THE 118th BOSTON MARATHON Monday at 6:30 a.m., Universal Sports Network: “There’s a road race in Boston on Monday,” Boston Globe columnist Dan Schaughnessy wrote Sunday. “An actual athletic competition. Thousands of athletes will compete to see who can cover 26.2 miles faster than anybody else. Remember when the Boston Marathon was just a footrace? …. Everything, of course, has changed. This year, the Boston Marathon belongs to the world. It stands as a symbol of American freedom and a population refusing to cower to terrorism. Bostonians, New Englanders, Americans, and citizens of the free world on Monday will return to Hopkinton to reclaim a celebration that last year was interrupted by murder and mayhem.”
Shalane Flanagan approaches the finish line to finish fourth in the women’s division of the 2013 Boston Marathon. Flanagan is more determined to win the race for her battered hometown, and if she does, the Marblehead, Mass., native would be the first American winner since 1985. (AP Photo/Elise Amendola, File)
For example: There will be 100 runners in this year’s race as part of Team MR8, all picked by the Martin W. Richard Charitable Foundation to honor the 8-year-old who was the youngest of three who died during the bombings last year. One of those chosen Pat Brophy, who was stopped with less than a mile to go from the finish line when the two blasts occurred. “I have unfinished business on that course,” she told CBS News this week. The group, who applied through the www.teammr8.org website, is made up of many who didn’t get to complete the race a year ago, but “they are also running for our son Martin, and finishing a race he wanted to someday run, but will never get the chance to,” his mother, Denise Richard, said in a statement to CBS News. Pre-race coverage starts at 5:30 a.m. and race coverage ends at 10 a.m., with a one-hour wrap-up show at 1 p.m. A two-hour condensed version of the race airs from 5-to-7 p.m. and 8-to-10 p.m. with the wrap-up re-airing each time. Adding to the day: The Boston Red Sox host the Baltimore Orioles in an 8 a.m. first pitch (MLB Network, with Bob Costas and Jim Kaat), coming back just hours after playing for ESPN on Sunday night.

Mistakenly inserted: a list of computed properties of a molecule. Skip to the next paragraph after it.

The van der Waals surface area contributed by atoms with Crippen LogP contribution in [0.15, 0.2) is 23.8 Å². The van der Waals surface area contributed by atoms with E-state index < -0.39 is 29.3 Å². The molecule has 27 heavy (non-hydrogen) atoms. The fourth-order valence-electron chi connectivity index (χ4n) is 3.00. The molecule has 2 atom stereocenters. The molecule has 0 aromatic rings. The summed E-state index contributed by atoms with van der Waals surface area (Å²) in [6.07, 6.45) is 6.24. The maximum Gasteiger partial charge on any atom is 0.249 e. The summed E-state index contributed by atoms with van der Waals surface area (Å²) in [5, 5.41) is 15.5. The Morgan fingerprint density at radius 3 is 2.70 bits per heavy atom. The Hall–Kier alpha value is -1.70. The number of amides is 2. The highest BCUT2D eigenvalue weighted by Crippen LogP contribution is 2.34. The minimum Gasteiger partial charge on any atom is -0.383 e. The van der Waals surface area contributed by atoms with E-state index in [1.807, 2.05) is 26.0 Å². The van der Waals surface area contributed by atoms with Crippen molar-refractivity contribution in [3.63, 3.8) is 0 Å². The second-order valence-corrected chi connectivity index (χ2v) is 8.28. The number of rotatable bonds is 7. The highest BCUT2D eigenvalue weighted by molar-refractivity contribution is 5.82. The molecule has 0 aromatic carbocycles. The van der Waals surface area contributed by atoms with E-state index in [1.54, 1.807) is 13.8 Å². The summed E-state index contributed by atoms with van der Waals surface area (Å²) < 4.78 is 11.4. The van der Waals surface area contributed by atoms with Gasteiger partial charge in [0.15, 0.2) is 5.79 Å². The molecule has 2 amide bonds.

From left: Casey Stengel, Branch Rickey and baseball Commissioner Ford Frick in the fall of 1960, a time when Stengel would be fired as the New York Yankees’ manager and when Rickey’s plans for a rival league were unraveling. Bettmann/CORBIS
The pitch: Spaulding must have thought there’d be a Continental League ready to launch in the late ’50s or early ’60s. Or how else do you explain the baseball it all prepared for this thing?